Now Bellport isn't a new thing: Anna Wintour, Grace Coddington, Isabella Rossellini and Thomas O'Brien (Aero) are just a few who live in this quiet, mostly rural hideaway. (Thomas O'Brien is opening a new store here in 2016, and lives in a spectacular converted schoolhouse nearby.) But recently Bellport seems to be gaining followers, many of whom are decamping from increasingly crowded Sag Harbour or Southampton up the road. 

I was lucky enough to spend some time at Tricia Foley's famous house here, which has been featured in countless magazines and also in her new book Life | Style (just out). This was her sitting room, above; a gracious space of slipcovered sofas, sofa rugs, irresistible design books, and intriguing collections of antiques. If only more hotels looked like this. Somebody give Miss Tricia a hotel to design. 

More images from Tricia's home, including her enviable flower room and laundry, above, her library and office (at top), and her enchanting boat house (below). 

More luscious images can be seen in her book Life | Style (Rizzoli).


There hasn't been a lot of media about New Orleans's hotels, perhaps because most of them fall between the classic, balconied charmers and the boring business brands. Well, the Q&C is neither. It's a new interpretation of New Orleans, and it's a design darling that's winning a lot of design fans. Named after the old Queen and Crescent tramcar, it's a superbly decorated haven that features handsome grey flannel-covered wingback sofas, piles of design books to browse through, pressed-tin ceilings, curious antiques and quirky artwork (I loved the old maps), and a palette of white, chocolate and marle-grey. 

It's in the Business District, around the corner from the equally sophisticated, all-white International Hotel, but it's a five-minute walk from the French Quarter. (The separation means it's devoid of the noise and clatter of the latter.) The downstairs parlour (above), and adjoining lounge are so comfy, most guests settle in for the evening with a drink and their iPad and never bother going to their rooms. Rooms are spacious, too. A perfect hotel, in every way. I loved it.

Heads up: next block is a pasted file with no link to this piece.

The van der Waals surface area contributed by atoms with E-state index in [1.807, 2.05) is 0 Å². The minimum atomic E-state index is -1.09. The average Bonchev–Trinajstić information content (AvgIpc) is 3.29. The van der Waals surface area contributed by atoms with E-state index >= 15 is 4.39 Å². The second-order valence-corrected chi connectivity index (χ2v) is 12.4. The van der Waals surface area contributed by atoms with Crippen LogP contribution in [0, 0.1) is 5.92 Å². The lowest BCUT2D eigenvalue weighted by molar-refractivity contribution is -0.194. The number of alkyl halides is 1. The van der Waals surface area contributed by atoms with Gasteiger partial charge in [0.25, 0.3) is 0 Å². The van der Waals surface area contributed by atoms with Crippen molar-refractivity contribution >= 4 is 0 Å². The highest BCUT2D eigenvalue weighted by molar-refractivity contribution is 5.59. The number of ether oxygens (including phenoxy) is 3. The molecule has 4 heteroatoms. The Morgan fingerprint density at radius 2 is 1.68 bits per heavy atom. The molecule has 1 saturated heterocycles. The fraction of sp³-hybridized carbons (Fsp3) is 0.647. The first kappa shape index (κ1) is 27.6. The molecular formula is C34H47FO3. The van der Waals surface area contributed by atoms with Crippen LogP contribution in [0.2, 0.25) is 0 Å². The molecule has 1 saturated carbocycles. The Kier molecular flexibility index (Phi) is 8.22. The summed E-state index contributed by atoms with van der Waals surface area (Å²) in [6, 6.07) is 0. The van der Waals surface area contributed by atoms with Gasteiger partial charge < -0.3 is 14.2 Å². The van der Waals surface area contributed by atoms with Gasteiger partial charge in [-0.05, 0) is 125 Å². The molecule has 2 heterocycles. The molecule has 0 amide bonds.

The Q&C
344 Camp St, New Orleans, Louisiana. 


You may think a museum set in an old French pharmacy, with real apothecary bottles, would be, well, odd. Perhaps even macabre? But The Pharmacy Museum is fascinating. The cabinetry alone is worth seeing, but it's all the old lotions and potions that will really make you go gaga (in a good way). Don't miss the upstairs area, where the white shelves are usually groaning with fantastic exhibits. The rear courtyard is lovely, too. An unexpected treasure in the middle of the French Quarter.

The Pharmacy Museum
514 Chatres Street, New Orleans, Louisiana.


My favourite restaurant in New Orleans wasn't the celebrated Commander's Palace (cute striped awnings, but slightly too upmarket for a quickie lunchtime visit), or even gorgeous Galatoire's, but the cutely rustic, just-throw-those-pictures-on-the-wall-and-toss-the-chairs-around Napoleon House (above right). This place defines the word 'patina'. The walls are crumbling and nothing's straight, but the atmosphere is pure Southern charm. Even the owner wears an old-fashioned bow tie. Grab one of the tables in the courtyard or beside a French door opening to the street and watch the world go by. It's New Orleans as you'd imagined.

Napoleon House
500 Chatres Street, New Orleans, Louisiana.


I've been longing to do a garden tour of NOLA's famous Garden District for years. But garden tours are very hard to organize -- I only do small tours with friends now -- and so I'm always looking for tours offered by other people, to see how they do it and to also take the easy seat for a change! 

Well, I did a garden tour of the French Quarter on the first day and it was terrible. So the second day, I tried one of Bill Noble's tours, called Le Monde Creole, which promised to focus on secret gardens of the French Quarter. What a inspiring guide! We wandered into private courtyards (with permission), sat by cooling fountains or under grand palms and learned about not only the architecture and gardens but also the women of the city, including Marie Laveau, who have all done so much to influence and create its character. There's another annual tour of private gardens of the French Quarter run by Patio Planters, but Le Monde Creole's tours are held everyday. If you love gardens, tag along: it's really special.

Afterwards, you can either find another tour of the Garden District (above, right; there are many tours of this neighborhood), or just wander the streets yourself, as I did, to see the grand mansions and impeccable grounds.

Le Monde Creole



On the way, I stopped in LA to visit friends in Los Feliz, and decided to stay at a place I'd never been before: Venice Beach